Spectral regions of special interest are the atmospheric windows at approximately 3 to 5 μm (the mid-wave infrared window, MWIR) and from 8 to 12 μm (long-wave window, LWIR). Here, atmospheric transmission is relatively high, while there is strong infrared absorption in other wavelength regions.
For such long wavelengths, special infrared optics are required. Unfortunately, that substantially contributes to the cost of long-wavelength infrared cameras. The imaging performance of such optics is also usually not great, but that may not matter since the resolution of the required image sensors is anyway quite moderate.
Cooled Semiconductor Detectors
Semiconductor detectors for such long wavelengths, corresponding to very low photon energies, have to have a very small bandgap energy. Suitable materials are for example mercury cadmium telluride (HgCdTe) (suitable even well beyond 10 μm) and indium antimonide (InSb, up to ≈5.5 μm). The small bandgap energy also makes them very sensitive to thermal excitation within the sensor itself. Therefore, such infrared detectors need to be strongly cooled during operation – often to 100 kelvins or even substantially below.
Cooling to the order of 100 K can be done relatively easily with a Stirling cooler, which is essentially a Stirling engine driven with an electric motor. It may take a couple of minutes after switching the device on until the required operation temperature is achieved. The cooled detector must be well insulated against the environment, also for preventing the deposition of ice, and is often placed in a vacuum-sealed case.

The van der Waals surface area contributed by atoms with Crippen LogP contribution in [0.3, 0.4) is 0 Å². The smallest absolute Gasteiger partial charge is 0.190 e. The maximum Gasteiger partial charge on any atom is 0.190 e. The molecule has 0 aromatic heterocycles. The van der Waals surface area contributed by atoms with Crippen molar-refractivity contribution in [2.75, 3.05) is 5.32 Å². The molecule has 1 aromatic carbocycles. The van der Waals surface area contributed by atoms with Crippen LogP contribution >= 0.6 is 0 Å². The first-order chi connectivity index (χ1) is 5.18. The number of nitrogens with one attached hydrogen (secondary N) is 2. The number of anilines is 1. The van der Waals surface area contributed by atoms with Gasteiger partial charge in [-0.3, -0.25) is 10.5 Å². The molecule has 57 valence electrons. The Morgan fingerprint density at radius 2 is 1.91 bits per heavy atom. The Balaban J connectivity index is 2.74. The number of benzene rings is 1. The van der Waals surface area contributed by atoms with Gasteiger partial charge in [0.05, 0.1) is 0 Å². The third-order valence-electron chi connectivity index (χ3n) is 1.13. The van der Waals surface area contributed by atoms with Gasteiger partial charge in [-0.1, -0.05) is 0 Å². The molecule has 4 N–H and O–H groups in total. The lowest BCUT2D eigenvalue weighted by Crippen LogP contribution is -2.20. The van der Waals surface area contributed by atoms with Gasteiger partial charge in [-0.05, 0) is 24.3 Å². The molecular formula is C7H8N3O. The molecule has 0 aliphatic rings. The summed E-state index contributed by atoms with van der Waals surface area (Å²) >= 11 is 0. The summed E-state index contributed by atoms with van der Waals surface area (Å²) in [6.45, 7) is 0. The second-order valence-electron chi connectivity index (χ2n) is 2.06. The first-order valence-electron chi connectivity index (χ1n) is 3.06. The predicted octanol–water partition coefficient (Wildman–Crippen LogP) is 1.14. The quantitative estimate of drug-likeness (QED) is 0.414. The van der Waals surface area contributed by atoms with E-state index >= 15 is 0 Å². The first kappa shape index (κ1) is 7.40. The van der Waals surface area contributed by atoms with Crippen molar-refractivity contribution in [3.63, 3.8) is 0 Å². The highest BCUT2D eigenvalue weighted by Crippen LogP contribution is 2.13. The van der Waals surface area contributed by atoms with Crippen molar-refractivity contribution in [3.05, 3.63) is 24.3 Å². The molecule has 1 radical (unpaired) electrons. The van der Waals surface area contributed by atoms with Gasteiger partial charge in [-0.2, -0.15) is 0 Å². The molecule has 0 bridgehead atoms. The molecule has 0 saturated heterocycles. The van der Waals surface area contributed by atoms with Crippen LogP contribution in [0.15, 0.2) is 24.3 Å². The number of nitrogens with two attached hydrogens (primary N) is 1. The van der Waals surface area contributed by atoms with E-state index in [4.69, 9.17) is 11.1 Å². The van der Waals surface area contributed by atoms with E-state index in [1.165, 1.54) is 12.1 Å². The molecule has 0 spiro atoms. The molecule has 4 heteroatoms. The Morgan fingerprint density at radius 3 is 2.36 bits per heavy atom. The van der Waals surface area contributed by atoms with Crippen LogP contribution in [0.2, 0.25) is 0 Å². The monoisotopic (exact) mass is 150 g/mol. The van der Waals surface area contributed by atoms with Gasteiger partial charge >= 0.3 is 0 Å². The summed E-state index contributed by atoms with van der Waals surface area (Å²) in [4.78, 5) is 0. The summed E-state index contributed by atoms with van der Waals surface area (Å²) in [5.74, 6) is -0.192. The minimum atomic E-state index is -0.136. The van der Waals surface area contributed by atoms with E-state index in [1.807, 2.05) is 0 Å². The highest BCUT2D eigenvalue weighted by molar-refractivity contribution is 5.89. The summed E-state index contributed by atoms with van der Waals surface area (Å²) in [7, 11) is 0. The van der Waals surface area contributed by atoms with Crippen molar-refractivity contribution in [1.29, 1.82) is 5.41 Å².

Their technology with infrared optics, a special long-wavelength image sensor and cooling arrangement makes cooled infrared cameras quite expensive, but their performance is better than that of uncooled detectors as described in the following section. The substantial weight, electricity consumption and preparation time are of course practical disadvantages.
For more details, see the article on photoconductive detectors.
Many long-wavelength infrared cameras do not contain a semiconductor detector based on the internal photo effect, but rather a kind of thermal detector, which responds to a temperature increase caused by absorption of incoming infrared light. Such thermal detectors can be based on different technologies:
- There are pyroelectric materials such as barium strontium titanate, generating a small electric voltage in response to a temperature gradient. That temperature gradient results from the heating by incident radiation; the generated heat is conducted to some substrate, and the temperature gradient is proportional to the incident intensity.
- Frequently, one uses bolometers in the form of microbolometers, with which some number of pixels (e.g. 160 × 120, 320 × 240, 640 × 480 or 1024 × 768) can be realized on a sensor chip. As the sensing element, each pixel contains a thin infrared-absorbing plate, made e.g. of amorphous silicon (aSi) or vanadium oxide, which is suspended above the chip (with a small air gap between plate and chip) with two electrodes. One can then measure the temperature-dependent electrical resistance of the plate. Note that without incoming infrared light the temperature of the plate will relax towards the substrate temperature, while external radiation will increase the temperature. The readings will thus have to be corrected according to the substrate temperature, if that is not held constant. A metal mirror below the plate may be used to back-reflect non-absorbed infrared light and at the same time to reduce the thermal radiation from the substrate.
Such detectors may still be cooled to some extent in order to improve their noise performance, but fundamentally such cooling is not required. Often, they are temperature-stabilized, i.e., the operation temperature is kept constant, typically with a small Peltier cooler, but not at a particularly low temperature.